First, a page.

One new angle on Head First is that Alison Goldfrapp is singing fairly straightforward love songs. In the past, she used a lot of sexy innuendo and surreal language; here, she is using her seductive voice to sing of clearer and more immediate feelings. For instance, on “Shiny And Warm,” she is anxious: “shiny and warm / head in a storm / I’m driving home to you.” She sounds pretty exhilarated, and it’s pretty clear what will happen when she gets home (“you’ll play with my cheek / whisper something in the dawn”). She recognizes sometimes that the feelings might be a dream or temporary. On the title track, she sings “I am your visitor / I’m on the other side of your world.” She’ll deal with that later, but for now she’s “head first in love.” This immediacy certainly makes Head First one of the more romantic albums of 2010.

Goldfrapp “Dreaming”

Goldfrapp “Head First”

- almostaghost

AlmostAGhost’s Best Albums Of 2010 – #10. M.I.A. – /\/\ /\ Y /\

MAYA

down like your internet connection

#10. M.I.A. – /\/\ /\ Y /\

Initially, I was confused by /\/\ /\ Y /\. My favorite aspects of M.I.A.’s earlier albums, Kala and Arular, seemed to have been stripped away: the international politics, the world music beats. Do I want to hear M.I.A. using Autotune? Singing about how much tequila she drinks? A song like “XXXO” sounded very much like pure pop music, and I could easily hear a Christina Aguilera or someone singing it. Is this what I really wanted from M.I.A.? But a funny thing happened, even with this initial hesitation. I couldn’t stop listening to it.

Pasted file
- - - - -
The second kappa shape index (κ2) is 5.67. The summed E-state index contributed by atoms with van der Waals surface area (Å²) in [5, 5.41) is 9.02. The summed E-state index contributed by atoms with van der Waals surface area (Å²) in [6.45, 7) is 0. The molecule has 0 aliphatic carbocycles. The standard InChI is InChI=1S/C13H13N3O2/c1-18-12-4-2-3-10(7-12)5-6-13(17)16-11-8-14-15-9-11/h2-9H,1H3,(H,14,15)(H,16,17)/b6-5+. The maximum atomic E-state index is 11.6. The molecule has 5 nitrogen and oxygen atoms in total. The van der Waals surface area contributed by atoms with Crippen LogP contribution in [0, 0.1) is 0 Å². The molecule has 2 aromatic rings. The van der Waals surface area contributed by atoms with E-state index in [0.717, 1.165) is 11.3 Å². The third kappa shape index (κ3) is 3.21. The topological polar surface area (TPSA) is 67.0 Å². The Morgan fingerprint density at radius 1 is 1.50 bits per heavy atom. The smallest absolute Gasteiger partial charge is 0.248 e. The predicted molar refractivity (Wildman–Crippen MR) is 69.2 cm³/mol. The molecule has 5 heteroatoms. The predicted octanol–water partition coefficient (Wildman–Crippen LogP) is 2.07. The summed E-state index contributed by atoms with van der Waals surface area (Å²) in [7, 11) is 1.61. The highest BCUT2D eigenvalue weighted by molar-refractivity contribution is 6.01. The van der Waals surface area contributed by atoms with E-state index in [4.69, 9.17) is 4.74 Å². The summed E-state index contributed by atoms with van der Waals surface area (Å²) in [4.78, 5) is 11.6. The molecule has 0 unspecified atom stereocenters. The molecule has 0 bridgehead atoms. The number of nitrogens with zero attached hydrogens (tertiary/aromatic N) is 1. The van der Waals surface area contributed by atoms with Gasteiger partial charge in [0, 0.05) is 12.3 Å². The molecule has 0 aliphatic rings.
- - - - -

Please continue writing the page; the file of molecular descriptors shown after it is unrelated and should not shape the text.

The hidden aspects of many of the songs began to reveal themselves. Take the aforementioned “XXXO” which is ostensibly about a hookup. The chorus begins with, “you want me / XXXO” but is followed with the real chorus, “you want me to be somebody who I’m really not.” It is not the mindless situation it may appear at first. Similarly, at first I found “Teqkilla” despicable. But once I got around the the pun-filled lyrics about alcohol, I found it blown to bits by an insanely wild electro-jam. The end of the song is totally drunk on sounds and beats, and is completely awesome. Once I started to get into this song, the whole album started to click. If you start looking into the hearts of the songs, M.I.A.’s intelligence, creativity and lo-fi experimentation are still at their prime. The utterly bizarre echo-y gospel beat of “Tell Me Why,” the rock guitar back-to-back of “Born Free” and “Meds And Feds,” the trippy groove on “Story To Be Told”–they all started to work as clever, catchy tracks. (I still don’t like the Autotune though.)